Replay is not on St Neots’ wish list


Sports - Credit: Archant

If Gary King was going to pray for anything at the moment, it’s that his St Neots team don’t draw with Darlington 1883 when the two teams meet in the FA Trophy next week.

“We don’t want a midweek replay there,” he said. “It must be 300 miles away and it’d take five or six hours to get there and back again. I’d like to think it will be an added incentive for the boys to win at home. I reckon I’ll make them aware of the pitfalls in the team talk.”

Not that he’ll be mentioning the cup tie yet. He insists he won’t even spare thought to what is possibly one of the best draws his side could have got at this stage of the competition. Not until around 5pm on Saturday, that is.

By then he’ll be hoping the Saints have beaten Truro, consolidated their place in the top three and put a bit of daylight between third and sixth. It is the top five who are involved in end-of-season play-offs.

However, he spoke to us of the Darlington match and said he was hoping his club would get their first four-figure gate of the season.

Reformed Darlington 1883 are well supported and King reckons they’ll bring quite a few to St Neots. For that reason he expects local football fans to turn out in good numbers, too.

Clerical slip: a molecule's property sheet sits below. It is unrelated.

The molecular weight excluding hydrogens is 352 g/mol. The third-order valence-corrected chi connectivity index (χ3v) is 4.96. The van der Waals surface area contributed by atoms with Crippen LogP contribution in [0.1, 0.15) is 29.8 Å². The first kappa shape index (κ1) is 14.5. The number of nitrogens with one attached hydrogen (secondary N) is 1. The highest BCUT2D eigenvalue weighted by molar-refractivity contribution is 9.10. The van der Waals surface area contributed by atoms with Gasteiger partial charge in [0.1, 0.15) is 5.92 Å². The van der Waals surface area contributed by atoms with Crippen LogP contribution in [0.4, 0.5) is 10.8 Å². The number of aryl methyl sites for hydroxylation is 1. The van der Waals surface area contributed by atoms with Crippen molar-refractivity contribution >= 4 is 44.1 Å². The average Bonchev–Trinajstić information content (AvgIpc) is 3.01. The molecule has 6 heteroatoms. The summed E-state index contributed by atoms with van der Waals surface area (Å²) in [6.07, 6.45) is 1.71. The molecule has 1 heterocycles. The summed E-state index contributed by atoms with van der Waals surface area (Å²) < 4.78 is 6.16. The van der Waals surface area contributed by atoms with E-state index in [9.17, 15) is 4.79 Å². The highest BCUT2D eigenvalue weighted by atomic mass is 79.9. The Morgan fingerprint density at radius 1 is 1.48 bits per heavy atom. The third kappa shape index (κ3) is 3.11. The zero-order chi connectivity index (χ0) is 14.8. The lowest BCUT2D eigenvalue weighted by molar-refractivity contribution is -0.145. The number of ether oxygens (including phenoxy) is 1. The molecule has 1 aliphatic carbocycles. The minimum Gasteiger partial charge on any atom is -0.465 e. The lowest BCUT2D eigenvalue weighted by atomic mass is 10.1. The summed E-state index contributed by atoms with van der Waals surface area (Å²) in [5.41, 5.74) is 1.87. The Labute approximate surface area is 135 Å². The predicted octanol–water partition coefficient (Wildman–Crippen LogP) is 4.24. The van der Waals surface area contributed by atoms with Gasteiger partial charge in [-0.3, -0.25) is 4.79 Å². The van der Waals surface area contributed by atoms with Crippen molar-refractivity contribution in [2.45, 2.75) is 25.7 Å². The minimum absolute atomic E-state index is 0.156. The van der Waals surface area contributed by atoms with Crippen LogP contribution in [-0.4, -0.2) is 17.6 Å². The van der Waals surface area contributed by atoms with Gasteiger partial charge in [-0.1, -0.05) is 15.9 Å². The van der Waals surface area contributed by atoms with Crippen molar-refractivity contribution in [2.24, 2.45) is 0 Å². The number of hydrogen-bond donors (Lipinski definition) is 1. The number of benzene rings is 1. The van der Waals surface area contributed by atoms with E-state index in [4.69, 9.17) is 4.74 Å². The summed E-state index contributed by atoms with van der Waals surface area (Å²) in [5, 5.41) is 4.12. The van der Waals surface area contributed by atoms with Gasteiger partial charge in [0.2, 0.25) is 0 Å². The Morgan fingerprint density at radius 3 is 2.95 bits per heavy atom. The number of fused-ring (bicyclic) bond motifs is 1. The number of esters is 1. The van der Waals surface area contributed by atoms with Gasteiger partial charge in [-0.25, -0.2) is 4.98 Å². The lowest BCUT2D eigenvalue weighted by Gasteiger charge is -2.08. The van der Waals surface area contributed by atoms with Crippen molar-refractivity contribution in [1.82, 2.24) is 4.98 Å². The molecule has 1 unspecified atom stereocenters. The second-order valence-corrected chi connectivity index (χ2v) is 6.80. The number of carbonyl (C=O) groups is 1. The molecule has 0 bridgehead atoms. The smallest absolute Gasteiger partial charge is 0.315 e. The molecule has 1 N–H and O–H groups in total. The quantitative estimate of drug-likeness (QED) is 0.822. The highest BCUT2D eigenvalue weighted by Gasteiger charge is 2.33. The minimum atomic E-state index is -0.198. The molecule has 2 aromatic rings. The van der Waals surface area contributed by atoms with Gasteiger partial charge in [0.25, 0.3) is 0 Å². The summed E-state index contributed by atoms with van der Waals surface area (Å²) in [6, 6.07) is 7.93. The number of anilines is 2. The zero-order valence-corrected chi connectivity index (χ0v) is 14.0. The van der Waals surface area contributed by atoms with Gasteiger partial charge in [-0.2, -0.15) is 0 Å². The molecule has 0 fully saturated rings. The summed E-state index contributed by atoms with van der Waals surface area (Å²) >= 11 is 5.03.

“We have probably pulled out one of the more eye-catching opponents at this stage of the competition,” he said. “They play one level below ours (in the North Division 1) but they are flying at the moment. They obviously have aspirations of climbing back up the leagues and it could be a decent, exciting tie.”

Most Read

For the moment, though, the Saints boss is breathing a sigh of relief at having no game this midweek.

He was without the likes of Bruce Wilson, Ryan Frater, Chris Dillon, Dean Cracknell and Matty Nolan for Saturday’s win over Ilkeston and needs to avoid further injuries.

“Having the week free is very important right now,” he added. “We are having to dig deep to get teams out right now, although it must be said that those who are coming in are stating a case for regular first team football.

“Take Dave Deeney, for instance. He played in place of Ryan Frater and was fantastic over the 90 minutes and he’s a lad who hasn’t played a full game all season.

“He was colossal and for a manager that situation couldn’t be better. When you have cover who produces a man of the match performance you know your squad has depth.”